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Thursday AM June 14th, 2007

Southwest Airlines may ease growth because of slower-than-expected revenue…Reliant Energy: five tips for improving summer energy efficiency in homes…T. Boone Pickens plans nation’s largest wind energy production project for panhandle… The head of Southwest Airlines says the carrier could be forced to put the brakes on growth because revenue isn’t rising as fast as expected. […]

Southwest Airlines may ease growth because of slower-than-expected revenue…Reliant Energy: five tips for improving summer energy efficiency in homes…T. Boone Pickens plans nation’s largest wind energy production project for panhandle…

The head of Southwest Airlines says the carrier could be forced to put the brakes on growth because revenue isn’t rising as fast as expected. Chief Executive Gary Kelly said company officials set their 2007 plans assuming a stronger economy. Dallas-based Southwest has grown about eight percent annually by adding planes and serving more cities. But occupancy has fallen, and Southwest can’t raise fares enough to cover rising fuel costs. Kelly says Southwest is a growth company, but he says eight percent “is not a magic number.” He declined to say whether Southwest would expand to more cities this year. Kelly and other airline leaders spoke at an investor conference in New York. The chief financial officer of Houston-based Continental Airlines disputed Kelly’s view that air-travel demand has slowed. Jeffrey Misner says demand is still strong–if fares are low enough.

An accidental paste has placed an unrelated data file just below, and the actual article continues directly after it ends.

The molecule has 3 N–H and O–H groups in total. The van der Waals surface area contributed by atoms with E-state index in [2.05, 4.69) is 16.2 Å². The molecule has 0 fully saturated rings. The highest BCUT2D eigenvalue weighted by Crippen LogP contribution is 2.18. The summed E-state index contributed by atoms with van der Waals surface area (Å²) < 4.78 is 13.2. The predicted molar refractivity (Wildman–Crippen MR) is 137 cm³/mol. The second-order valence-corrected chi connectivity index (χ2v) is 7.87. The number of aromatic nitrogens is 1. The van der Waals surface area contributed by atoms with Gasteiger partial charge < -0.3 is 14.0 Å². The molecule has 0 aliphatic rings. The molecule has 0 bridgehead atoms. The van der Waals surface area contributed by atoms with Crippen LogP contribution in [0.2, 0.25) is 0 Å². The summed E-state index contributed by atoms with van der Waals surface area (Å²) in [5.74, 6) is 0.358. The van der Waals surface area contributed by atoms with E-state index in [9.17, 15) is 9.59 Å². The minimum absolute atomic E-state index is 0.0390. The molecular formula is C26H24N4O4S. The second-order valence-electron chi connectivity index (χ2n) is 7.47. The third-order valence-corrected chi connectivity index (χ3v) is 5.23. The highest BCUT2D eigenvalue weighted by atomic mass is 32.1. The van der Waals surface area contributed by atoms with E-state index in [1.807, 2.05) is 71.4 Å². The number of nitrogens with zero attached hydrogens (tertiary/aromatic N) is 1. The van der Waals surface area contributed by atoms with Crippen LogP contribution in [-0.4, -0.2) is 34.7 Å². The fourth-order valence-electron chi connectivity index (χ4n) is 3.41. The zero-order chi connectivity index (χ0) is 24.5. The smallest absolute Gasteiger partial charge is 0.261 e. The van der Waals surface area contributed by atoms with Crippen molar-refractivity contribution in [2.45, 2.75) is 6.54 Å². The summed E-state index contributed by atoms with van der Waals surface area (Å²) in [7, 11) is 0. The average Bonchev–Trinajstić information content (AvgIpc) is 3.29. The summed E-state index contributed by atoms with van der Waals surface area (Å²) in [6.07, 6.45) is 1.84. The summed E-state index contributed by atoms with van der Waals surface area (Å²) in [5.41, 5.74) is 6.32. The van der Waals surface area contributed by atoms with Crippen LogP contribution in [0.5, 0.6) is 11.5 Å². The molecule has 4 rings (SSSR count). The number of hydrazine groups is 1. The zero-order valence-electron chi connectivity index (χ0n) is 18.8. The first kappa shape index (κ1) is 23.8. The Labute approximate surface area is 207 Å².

Reliant Energy is suggesting five tips for improving summer energy efficiency in homes. Reliant’s Bill Clayton says switching from incandescent to compact fluorescent light bulbs is step number one.

“Pricing has come down tremendously. It’s purely macroeconomics—supply and demand. And what’s nice about compact fluorescent bulbs, they use two-thirds to three-quarters less energy. In addition, they give off two-thirds to three-quarters less heat. Most of the energy used by the older incandescent light bulbs, 80 percent of it is given off in the form of heat.”